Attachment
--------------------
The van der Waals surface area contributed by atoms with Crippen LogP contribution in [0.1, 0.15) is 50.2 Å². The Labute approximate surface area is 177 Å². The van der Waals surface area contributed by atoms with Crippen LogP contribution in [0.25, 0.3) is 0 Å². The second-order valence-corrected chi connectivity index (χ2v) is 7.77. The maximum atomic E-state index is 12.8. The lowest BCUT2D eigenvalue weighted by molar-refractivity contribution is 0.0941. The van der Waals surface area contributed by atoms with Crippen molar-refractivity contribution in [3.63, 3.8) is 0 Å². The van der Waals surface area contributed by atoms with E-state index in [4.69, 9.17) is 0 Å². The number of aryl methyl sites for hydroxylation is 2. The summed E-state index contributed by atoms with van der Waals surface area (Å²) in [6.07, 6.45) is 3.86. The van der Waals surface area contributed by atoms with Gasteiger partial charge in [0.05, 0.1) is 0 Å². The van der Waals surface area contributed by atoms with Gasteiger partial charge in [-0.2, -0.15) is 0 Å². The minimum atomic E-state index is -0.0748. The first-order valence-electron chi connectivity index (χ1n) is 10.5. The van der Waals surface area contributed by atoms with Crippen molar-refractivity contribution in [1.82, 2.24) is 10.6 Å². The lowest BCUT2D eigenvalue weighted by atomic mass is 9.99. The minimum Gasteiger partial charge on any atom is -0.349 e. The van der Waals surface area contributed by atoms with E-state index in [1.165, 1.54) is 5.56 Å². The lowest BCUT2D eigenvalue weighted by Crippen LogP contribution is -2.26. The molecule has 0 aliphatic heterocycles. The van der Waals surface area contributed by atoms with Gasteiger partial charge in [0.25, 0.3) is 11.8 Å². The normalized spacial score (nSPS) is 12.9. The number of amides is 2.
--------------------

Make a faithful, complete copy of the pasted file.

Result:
The van der Waals surface area contributed by atoms with Crippen LogP contribution in [0.1, 0.15) is 50.2 Å². The Labute approximate surface area is 177 Å². The van der Waals surface area contributed by atoms with Crippen LogP contribution in [0.25, 0.3) is 0 Å². The second-order valence-corrected chi connectivity index (χ2v) is 7.77. The maximum atomic E-state index is 12.8. The lowest BCUT2D eigenvalue weighted by molar-refractivity contribution is 0.0941. The van der Waals surface area contributed by atoms with Crippen molar-refractivity contribution in [3.63, 3.8) is 0 Å². The van der Waals surface area contributed by atoms with E-state index in [4.69, 9.17) is 0 Å². The number of aryl methyl sites for hydroxylation is 2. The summed E-state index contributed by atoms with van der Waals surface area (Å²) in [6.07, 6.45) is 3.86. The van der Waals surface area contributed by atoms with Gasteiger partial charge in [0.05, 0.1) is 0 Å². The van der Waals surface area contributed by atoms with Gasteiger partial charge in [-0.2, -0.15) is 0 Å². The minimum atomic E-state index is -0.0748. The first-order valence-electron chi connectivity index (χ1n) is 10.5. The van der Waals surface area contributed by atoms with Crippen molar-refractivity contribution in [1.82, 2.24) is 10.6 Å². The lowest BCUT2D eigenvalue weighted by atomic mass is 9.99. The minimum Gasteiger partial charge on any atom is -0.349 e. The van der Waals surface area contributed by atoms with E-state index in [1.165, 1.54) is 5.56 Å². The lowest BCUT2D eigenvalue weighted by Crippen LogP contribution is -2.26. The molecule has 0 aliphatic heterocycles. The van der Waals surface area contributed by atoms with Gasteiger partial charge in [0.25, 0.3) is 11.8 Å². The normalized spacial score (nSPS) is 12.9. The number of amides is 2.